The higher power you need, the shorter the duty cycle for your welder.
The wire feed speed range is from 70 to 305. Now we're not sure what kind of wire feed speed you're getting on your welder but this tells me that you'll want to slow the wire feed speed down compared to the .030 flux core wire.
"Which one do you think then?" said Joe.
I'd say on the spec for this wire you'd be better off with the .030. It's better suited to the welding Amp - output power of your welder and gives you the most flexibility.
Your little welder is going to have to work hard to even start to melt the .035 flux core wire and to strike an arc.
Even with flux core being more forgiving of the welder and the materials being welded. Clean off the steel, get as much rust off as you can. Get the weld edges as smooth as possible. That way your little welder won't have as much work to do.
If you can find some .030 that also supports multiple passes then you can play with welding quarter inch or 3/16 ths with the necessary preparation.
The message here is if you have an entry level welder .030 flux core wire is your friend. Your welder is unlikely to be up to welding with .035 flux core welding wire as it simply won't have the power to do much with it.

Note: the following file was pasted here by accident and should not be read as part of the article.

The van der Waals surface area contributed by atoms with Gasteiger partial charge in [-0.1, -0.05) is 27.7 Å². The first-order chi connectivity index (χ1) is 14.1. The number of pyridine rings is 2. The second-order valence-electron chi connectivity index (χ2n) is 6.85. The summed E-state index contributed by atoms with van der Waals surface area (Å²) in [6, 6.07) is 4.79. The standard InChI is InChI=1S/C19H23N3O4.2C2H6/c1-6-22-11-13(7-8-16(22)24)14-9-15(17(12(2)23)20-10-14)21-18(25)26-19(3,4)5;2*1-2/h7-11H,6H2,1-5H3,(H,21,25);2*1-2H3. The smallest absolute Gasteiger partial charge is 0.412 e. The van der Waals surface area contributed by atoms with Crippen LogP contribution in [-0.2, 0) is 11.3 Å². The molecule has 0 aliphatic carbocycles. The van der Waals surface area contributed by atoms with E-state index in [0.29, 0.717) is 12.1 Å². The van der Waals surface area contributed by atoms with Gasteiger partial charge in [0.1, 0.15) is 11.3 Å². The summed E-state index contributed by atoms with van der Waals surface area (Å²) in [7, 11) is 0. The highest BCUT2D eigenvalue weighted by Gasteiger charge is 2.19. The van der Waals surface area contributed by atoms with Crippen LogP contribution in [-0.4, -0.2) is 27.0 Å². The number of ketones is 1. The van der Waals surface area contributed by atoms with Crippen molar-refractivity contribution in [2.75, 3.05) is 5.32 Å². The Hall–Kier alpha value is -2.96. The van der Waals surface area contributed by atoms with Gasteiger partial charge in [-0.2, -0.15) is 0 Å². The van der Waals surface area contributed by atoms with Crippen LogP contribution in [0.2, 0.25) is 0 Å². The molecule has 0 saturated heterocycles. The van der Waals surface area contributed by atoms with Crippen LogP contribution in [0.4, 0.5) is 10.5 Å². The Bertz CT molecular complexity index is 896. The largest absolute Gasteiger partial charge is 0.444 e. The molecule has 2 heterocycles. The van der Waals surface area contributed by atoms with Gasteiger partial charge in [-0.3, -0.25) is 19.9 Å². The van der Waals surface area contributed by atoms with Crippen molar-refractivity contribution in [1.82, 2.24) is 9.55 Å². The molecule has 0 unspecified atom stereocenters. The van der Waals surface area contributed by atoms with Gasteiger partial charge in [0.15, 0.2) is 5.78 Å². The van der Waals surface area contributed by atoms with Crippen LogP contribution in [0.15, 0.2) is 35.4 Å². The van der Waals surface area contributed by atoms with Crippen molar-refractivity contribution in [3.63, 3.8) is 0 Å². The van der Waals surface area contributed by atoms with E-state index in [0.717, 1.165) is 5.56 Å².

Let's talk to Andy next and Hear his Story
Andy has bought himself a Lincoln Electric 140 because he wants to experiment with using solid wire and gas. But to start he wants to weld with flux core. Which to use? .030 vs .035 flux core wire?
Let's help him make his choice;
Nice welder Andy? What is its Amp output?
"30 to 140 Amp, with a duty cycle of 90 Amp for two minutes."
What size wires does the LE 140 take?
"Both .030 or .035."
What will you be welding?
Ok, let's look at the spec sheet for that wire.
A search of the Lincoln Electric site and we have the specifications.
LE rate the NR-211-MP as capable of welding in all positions. The Lincoln flux core wire .030 and the .035 flux core wires come in 1 lb. or 10 lb. spools.
Andy can your welder take the larger 10 lb. spools?